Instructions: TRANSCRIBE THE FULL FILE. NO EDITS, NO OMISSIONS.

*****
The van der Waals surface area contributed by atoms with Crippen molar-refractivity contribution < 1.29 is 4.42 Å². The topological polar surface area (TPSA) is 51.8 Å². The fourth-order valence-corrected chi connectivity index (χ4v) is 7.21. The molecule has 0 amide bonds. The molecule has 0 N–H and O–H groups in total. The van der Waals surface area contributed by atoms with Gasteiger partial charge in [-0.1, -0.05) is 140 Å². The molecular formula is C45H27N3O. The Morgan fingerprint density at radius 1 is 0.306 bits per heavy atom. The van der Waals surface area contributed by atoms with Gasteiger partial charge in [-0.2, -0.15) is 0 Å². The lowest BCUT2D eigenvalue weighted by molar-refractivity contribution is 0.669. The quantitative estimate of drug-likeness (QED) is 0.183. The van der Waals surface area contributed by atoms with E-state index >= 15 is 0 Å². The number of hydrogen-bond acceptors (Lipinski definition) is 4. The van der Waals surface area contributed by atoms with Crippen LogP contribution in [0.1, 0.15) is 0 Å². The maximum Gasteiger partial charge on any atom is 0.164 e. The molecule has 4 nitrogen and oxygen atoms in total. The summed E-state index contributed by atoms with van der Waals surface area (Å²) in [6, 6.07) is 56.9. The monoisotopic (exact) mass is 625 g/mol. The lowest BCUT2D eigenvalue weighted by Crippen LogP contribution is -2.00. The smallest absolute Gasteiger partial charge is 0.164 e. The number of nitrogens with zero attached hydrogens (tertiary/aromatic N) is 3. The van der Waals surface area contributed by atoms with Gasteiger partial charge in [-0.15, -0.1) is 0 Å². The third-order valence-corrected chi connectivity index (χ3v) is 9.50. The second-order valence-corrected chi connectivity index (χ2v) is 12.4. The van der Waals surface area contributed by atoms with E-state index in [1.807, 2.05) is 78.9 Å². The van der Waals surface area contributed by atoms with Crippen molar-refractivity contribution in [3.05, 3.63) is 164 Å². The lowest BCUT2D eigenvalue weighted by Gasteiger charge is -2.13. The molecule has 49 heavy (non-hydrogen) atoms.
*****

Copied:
The van der Waals surface area contributed by atoms with Crippen molar-refractivity contribution < 1.29 is 4.42 Å². The topological polar surface area (TPSA) is 51.8 Å². The fourth-order valence-corrected chi connectivity index (χ4v) is 7.21. The molecule has 0 amide bonds. The molecule has 0 N–H and O–H groups in total. The van der Waals surface area contributed by atoms with Gasteiger partial charge in [-0.1, -0.05) is 140 Å². The molecular formula is C45H27N3O. The Morgan fingerprint density at radius 1 is 0.306 bits per heavy atom. The van der Waals surface area contributed by atoms with Gasteiger partial charge in [-0.2, -0.15) is 0 Å². The lowest BCUT2D eigenvalue weighted by molar-refractivity contribution is 0.669. The quantitative estimate of drug-likeness (QED) is 0.183. The van der Waals surface area contributed by atoms with E-state index >= 15 is 0 Å². The number of hydrogen-bond acceptors (Lipinski definition) is 4. The van der Waals surface area contributed by atoms with Crippen LogP contribution in [0.1, 0.15) is 0 Å². The maximum Gasteiger partial charge on any atom is 0.164 e. The molecule has 4 nitrogen and oxygen atoms in total. The summed E-state index contributed by atoms with van der Waals surface area (Å²) in [6, 6.07) is 56.9. The monoisotopic (exact) mass is 625 g/mol. The lowest BCUT2D eigenvalue weighted by Crippen LogP contribution is -2.00. The smallest absolute Gasteiger partial charge is 0.164 e. The number of nitrogens with zero attached hydrogens (tertiary/aromatic N) is 3. The van der Waals surface area contributed by atoms with Gasteiger partial charge in [-0.15, -0.1) is 0 Å². The third-order valence-corrected chi connectivity index (χ3v) is 9.50. The second-order valence-corrected chi connectivity index (χ2v) is 12.4. The van der Waals surface area contributed by atoms with E-state index in [1.807, 2.05) is 78.9 Å². The van der Waals surface area contributed by atoms with Crippen molar-refractivity contribution in [3.05, 3.63) is 164 Å². The lowest BCUT2D eigenvalue weighted by Gasteiger charge is -2.13. The molecule has 49 heavy (non-hydrogen) atoms.